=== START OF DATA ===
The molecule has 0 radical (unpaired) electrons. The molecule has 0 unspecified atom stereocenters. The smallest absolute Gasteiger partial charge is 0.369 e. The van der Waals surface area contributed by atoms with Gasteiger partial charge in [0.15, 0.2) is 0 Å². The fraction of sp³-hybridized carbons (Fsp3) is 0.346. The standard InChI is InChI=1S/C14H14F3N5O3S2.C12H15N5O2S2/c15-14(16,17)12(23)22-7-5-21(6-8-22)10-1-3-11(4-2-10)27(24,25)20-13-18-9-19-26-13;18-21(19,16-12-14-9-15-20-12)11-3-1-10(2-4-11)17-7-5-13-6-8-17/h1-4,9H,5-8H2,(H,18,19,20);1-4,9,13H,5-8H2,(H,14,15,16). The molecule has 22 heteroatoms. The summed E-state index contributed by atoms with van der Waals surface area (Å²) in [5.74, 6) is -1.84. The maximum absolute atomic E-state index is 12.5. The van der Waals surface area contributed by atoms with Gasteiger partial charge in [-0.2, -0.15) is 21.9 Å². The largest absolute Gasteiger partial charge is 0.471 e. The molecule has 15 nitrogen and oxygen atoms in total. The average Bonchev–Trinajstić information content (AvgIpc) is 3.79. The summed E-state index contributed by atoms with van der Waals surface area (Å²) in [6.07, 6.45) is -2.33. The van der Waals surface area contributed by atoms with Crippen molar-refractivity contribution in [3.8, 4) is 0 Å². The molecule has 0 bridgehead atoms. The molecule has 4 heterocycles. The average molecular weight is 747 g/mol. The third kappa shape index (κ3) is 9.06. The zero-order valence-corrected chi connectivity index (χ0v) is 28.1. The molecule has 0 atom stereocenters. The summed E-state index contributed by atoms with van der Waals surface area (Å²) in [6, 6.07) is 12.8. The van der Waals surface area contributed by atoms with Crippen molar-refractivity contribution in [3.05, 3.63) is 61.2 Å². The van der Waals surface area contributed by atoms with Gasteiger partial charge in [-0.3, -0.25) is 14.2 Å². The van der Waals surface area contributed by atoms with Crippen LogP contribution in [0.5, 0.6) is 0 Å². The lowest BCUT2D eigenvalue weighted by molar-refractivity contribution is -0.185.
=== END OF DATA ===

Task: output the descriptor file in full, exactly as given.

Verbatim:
The molecule has 0 radical (unpaired) electrons. The molecule has 0 unspecified atom stereocenters. The smallest absolute Gasteiger partial charge is 0.369 e. The van der Waals surface area contributed by atoms with Gasteiger partial charge in [0.15, 0.2) is 0 Å². The fraction of sp³-hybridized carbons (Fsp3) is 0.346. The standard InChI is InChI=1S/C14H14F3N5O3S2.C12H15N5O2S2/c15-14(16,17)12(23)22-7-5-21(6-8-22)10-1-3-11(4-2-10)27(24,25)20-13-18-9-19-26-13;18-21(19,16-12-14-9-15-20-12)11-3-1-10(2-4-11)17-7-5-13-6-8-17/h1-4,9H,5-8H2,(H,18,19,20);1-4,9,13H,5-8H2,(H,14,15,16). The molecule has 22 heteroatoms. The summed E-state index contributed by atoms with van der Waals surface area (Å²) in [5.74, 6) is -1.84. The maximum absolute atomic E-state index is 12.5. The van der Waals surface area contributed by atoms with Gasteiger partial charge in [-0.2, -0.15) is 21.9 Å². The largest absolute Gasteiger partial charge is 0.471 e. The molecule has 15 nitrogen and oxygen atoms in total. The average Bonchev–Trinajstić information content (AvgIpc) is 3.79. The summed E-state index contributed by atoms with van der Waals surface area (Å²) in [6.07, 6.45) is -2.33. The van der Waals surface area contributed by atoms with Crippen molar-refractivity contribution in [3.8, 4) is 0 Å². The molecule has 0 bridgehead atoms. The molecule has 4 heterocycles. The average molecular weight is 747 g/mol. The third kappa shape index (κ3) is 9.06. The zero-order valence-corrected chi connectivity index (χ0v) is 28.1. The molecule has 0 atom stereocenters. The summed E-state index contributed by atoms with van der Waals surface area (Å²) in [6, 6.07) is 12.8. The van der Waals surface area contributed by atoms with Crippen molar-refractivity contribution in [3.05, 3.63) is 61.2 Å². The van der Waals surface area contributed by atoms with Gasteiger partial charge in [-0.3, -0.25) is 14.2 Å². The van der Waals surface area contributed by atoms with Crippen LogP contribution in [0.5, 0.6) is 0 Å². The lowest BCUT2D eigenvalue weighted by molar-refractivity contribution is -0.185.